Perceptions of forgiveness for victims and offenders: Somewhere between “forgiveness frees me” and “I don’t expect their forgiveness”

T. Jenkins

Griffith Criminology Institute, t.jenkins@griffith.edu.au

A substantial body of literature exists emphasizing the psychological, emotional, behavioural, and somatic impacts that crime has on victims. A smaller yet rapidly increasing body of work suggests forgiveness may hold healing potentialities for victims of crime. Significantly less is known about the impact that forgiveness has on perpetrators. Using qualitative in-depth interviews with 12 victims and 19 offenders this paper examines the different perceptions victims and offenders hold with respect to the giving and receiving of forgiveness. The saliency of forgiveness for victims lay primarily in its personal healing capacities whereas the receipt of forgiveness has varied relevance and meaning to offenders depending on the circumstances of the offence and/or the one offering forgiveness. Self-forgiveness has particular relevance for both victims and offenders. A better understanding of the significance of forgiveness in the lives of crime victims and offenders has practical implications for clinicians, service providers, and criminal justice professionals involved in the treatment or custodial care of these populations.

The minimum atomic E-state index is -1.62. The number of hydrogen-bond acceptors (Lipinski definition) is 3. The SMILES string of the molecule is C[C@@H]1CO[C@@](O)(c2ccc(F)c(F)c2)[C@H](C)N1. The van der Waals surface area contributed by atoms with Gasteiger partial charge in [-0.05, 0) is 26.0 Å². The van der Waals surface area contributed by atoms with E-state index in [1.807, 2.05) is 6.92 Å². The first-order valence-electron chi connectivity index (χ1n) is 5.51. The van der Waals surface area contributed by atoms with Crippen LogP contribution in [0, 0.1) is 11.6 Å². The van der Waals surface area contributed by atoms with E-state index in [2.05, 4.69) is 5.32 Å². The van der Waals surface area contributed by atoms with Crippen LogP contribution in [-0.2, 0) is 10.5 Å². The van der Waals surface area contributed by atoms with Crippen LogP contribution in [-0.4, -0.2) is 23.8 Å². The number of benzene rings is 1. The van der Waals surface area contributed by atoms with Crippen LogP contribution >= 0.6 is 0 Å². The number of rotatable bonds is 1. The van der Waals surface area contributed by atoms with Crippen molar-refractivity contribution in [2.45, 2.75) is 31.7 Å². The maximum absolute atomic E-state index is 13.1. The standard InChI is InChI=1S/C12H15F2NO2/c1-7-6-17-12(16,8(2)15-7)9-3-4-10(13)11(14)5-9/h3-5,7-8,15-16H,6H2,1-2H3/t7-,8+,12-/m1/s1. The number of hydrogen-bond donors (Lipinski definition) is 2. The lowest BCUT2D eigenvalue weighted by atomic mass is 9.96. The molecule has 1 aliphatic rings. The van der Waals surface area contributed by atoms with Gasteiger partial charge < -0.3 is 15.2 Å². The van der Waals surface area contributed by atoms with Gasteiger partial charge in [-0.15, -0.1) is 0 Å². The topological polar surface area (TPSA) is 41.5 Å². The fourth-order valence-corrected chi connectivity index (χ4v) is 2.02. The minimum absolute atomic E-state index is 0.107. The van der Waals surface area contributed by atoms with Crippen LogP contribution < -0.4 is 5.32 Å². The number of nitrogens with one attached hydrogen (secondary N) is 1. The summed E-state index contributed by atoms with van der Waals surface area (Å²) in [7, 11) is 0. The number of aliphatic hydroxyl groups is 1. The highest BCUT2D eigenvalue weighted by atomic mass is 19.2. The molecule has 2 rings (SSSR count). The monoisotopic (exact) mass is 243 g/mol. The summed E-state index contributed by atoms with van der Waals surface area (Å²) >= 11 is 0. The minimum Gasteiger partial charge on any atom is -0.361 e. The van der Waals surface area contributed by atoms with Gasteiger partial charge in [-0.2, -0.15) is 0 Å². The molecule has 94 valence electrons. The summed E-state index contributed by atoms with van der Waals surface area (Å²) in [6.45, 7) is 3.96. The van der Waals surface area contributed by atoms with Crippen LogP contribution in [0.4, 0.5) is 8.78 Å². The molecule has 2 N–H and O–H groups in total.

Biography

Tamera Jenkins is a PhD candidate in the School of Criminology and Criminal Justice, Griffith University.  Research experience includes the reparative role of forgiveness in cases of traumatic violence and the impact of U.S. federal sentencing laws on rates of incarceration. Current research focuses on the impact of crime on victims and offenders, the manner in which they identify, appraise, or place value on giving and/or receiving forgiveness and the effect that these perceptions has on their psychological, emotional, behavioural, and somatic well-being.

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